Journal article

Structure-function coupling in the human connectome: A machine learning approach

T Sarwar, Y Tian, BTT Yeo, K Ramamohanarao, A Zalesky



While the function of most biological systems is tightly constrained by their structure, current evidence suggests that coupling between the structure and function of brain networks is relatively modest. We aimed to investigate whether the modest coupling between connectome structure and function is a fundamental property of nervous systems or a limitation of current brain network models. We developed a new deep learning framework to predict an individual's brain function from their structural connectome, achieving prediction accuracies that substantially exceeded state-of-the-art biophysical models (group: R=0.9±0.1, individual: R=0.55±0.1). Crucially, brain function predicted from an indiv..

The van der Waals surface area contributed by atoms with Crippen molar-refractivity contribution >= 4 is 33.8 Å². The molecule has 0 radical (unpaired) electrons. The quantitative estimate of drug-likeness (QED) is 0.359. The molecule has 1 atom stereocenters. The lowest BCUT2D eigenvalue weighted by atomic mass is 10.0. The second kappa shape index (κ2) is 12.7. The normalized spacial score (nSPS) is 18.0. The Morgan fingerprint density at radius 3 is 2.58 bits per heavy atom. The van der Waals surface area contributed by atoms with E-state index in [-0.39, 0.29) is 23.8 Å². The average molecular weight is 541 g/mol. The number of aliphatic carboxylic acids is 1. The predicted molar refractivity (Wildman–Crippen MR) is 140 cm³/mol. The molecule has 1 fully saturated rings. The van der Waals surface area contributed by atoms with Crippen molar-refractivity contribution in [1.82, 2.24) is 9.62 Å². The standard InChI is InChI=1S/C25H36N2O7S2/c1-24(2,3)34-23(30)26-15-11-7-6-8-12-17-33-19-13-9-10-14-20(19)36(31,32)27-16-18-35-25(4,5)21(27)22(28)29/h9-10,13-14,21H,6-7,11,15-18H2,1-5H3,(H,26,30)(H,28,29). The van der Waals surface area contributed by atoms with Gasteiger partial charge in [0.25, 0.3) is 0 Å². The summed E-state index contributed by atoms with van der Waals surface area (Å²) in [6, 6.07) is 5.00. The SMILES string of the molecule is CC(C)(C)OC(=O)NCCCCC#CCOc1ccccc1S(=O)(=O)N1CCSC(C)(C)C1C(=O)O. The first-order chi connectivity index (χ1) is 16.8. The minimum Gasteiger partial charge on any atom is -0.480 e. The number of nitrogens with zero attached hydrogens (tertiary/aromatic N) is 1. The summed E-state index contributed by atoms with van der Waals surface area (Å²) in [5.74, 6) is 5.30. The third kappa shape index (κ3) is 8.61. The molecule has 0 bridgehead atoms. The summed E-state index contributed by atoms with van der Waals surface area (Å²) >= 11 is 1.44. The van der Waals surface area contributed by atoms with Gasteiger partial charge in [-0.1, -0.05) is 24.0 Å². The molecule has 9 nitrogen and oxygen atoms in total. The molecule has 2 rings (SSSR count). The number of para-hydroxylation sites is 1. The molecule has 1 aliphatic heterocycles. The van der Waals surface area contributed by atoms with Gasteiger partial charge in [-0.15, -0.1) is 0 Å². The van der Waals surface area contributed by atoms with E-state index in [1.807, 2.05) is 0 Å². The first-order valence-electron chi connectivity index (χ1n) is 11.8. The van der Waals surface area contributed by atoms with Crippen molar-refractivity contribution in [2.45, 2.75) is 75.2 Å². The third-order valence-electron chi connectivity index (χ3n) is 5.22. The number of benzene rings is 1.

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Awarded by NIH Institutes and Centres

Awarded by LIEF Grant

Awarded by National University of Singapore Yong Loo Lin School of Medicine

Awarded by NHMRC

Funding Acknowledgements

Data were provided (in part) by the Human Connectome Project, WU-Minn Consortium (Principal Investigators: David Van Essen and Kamil Ugurbil; 1U54MH091657) funded by the 16 NIH Institutes and Centres that support the NIH Blueprint for Neuroscience Research; and by the McDonnell Centre for Systems Neuroscience at Washington University. This research was undertaken using the LIEF HPC-GPGPU Facility hosted at the University of Melbourne. This Facility was established with the assistance of LIEF Grant LE170100200. We thank The University of Melbourne's School of Engineering-PhD Write Up Award for supporting this research.BTTY is supported by the Singapore National Research Foundation (NRF) Fellowship (Class of 2017) and the National University of Singapore Yong Loo Lin School of Medicine (NUHSRO/2020/124/TMR/LOA. AZ is supported by an NHMRC Senior Research Fellowship (ID: APP1118153).